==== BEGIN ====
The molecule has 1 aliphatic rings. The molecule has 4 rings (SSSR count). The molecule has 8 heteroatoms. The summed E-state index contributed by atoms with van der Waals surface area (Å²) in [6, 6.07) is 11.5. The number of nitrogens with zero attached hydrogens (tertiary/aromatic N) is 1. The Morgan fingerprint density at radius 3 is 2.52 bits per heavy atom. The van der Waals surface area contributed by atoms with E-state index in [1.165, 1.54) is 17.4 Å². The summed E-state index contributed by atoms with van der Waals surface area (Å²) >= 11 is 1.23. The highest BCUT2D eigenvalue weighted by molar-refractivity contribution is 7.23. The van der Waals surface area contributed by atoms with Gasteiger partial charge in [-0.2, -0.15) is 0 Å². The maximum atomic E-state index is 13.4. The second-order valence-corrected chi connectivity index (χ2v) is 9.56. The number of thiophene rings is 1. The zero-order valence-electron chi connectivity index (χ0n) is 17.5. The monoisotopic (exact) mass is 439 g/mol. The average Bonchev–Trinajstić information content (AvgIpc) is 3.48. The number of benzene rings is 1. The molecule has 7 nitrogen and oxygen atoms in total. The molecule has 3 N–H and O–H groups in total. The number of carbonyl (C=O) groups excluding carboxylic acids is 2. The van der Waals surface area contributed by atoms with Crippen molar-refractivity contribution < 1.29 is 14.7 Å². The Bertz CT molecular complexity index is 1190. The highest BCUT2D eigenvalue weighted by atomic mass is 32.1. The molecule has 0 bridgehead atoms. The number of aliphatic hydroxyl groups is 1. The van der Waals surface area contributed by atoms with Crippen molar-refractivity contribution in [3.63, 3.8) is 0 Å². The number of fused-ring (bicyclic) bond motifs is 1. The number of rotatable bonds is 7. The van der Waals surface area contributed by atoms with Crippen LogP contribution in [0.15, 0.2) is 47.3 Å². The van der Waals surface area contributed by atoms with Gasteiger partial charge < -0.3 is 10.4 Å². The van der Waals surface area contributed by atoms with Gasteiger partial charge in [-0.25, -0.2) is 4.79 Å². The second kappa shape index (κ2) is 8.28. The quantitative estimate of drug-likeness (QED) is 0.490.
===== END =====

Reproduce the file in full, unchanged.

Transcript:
The molecule has 1 aliphatic rings. The molecule has 4 rings (SSSR count). The molecule has 8 heteroatoms. The summed E-state index contributed by atoms with van der Waals surface area (Å²) in [6, 6.07) is 11.5. The number of nitrogens with zero attached hydrogens (tertiary/aromatic N) is 1. The Morgan fingerprint density at radius 3 is 2.52 bits per heavy atom. The van der Waals surface area contributed by atoms with E-state index in [1.165, 1.54) is 17.4 Å². The summed E-state index contributed by atoms with van der Waals surface area (Å²) >= 11 is 1.23. The highest BCUT2D eigenvalue weighted by molar-refractivity contribution is 7.23. The van der Waals surface area contributed by atoms with Gasteiger partial charge in [-0.2, -0.15) is 0 Å². The maximum atomic E-state index is 13.4. The second-order valence-corrected chi connectivity index (χ2v) is 9.56. The number of thiophene rings is 1. The zero-order valence-electron chi connectivity index (χ0n) is 17.5. The monoisotopic (exact) mass is 439 g/mol. The average Bonchev–Trinajstić information content (AvgIpc) is 3.48. The number of benzene rings is 1. The molecule has 7 nitrogen and oxygen atoms in total. The molecule has 3 N–H and O–H groups in total. The number of carbonyl (C=O) groups excluding carboxylic acids is 2. The van der Waals surface area contributed by atoms with Crippen molar-refractivity contribution < 1.29 is 14.7 Å². The Bertz CT molecular complexity index is 1190. The highest BCUT2D eigenvalue weighted by atomic mass is 32.1. The molecule has 0 bridgehead atoms. The number of aliphatic hydroxyl groups is 1. The van der Waals surface area contributed by atoms with Crippen molar-refractivity contribution in [3.63, 3.8) is 0 Å². The number of fused-ring (bicyclic) bond motifs is 1. The number of rotatable bonds is 7. The van der Waals surface area contributed by atoms with Crippen LogP contribution in [0.15, 0.2) is 47.3 Å². The van der Waals surface area contributed by atoms with Gasteiger partial charge < -0.3 is 10.4 Å². The van der Waals surface area contributed by atoms with Gasteiger partial charge in [-0.25, -0.2) is 4.79 Å². The second kappa shape index (κ2) is 8.28. The quantitative estimate of drug-likeness (QED) is 0.490.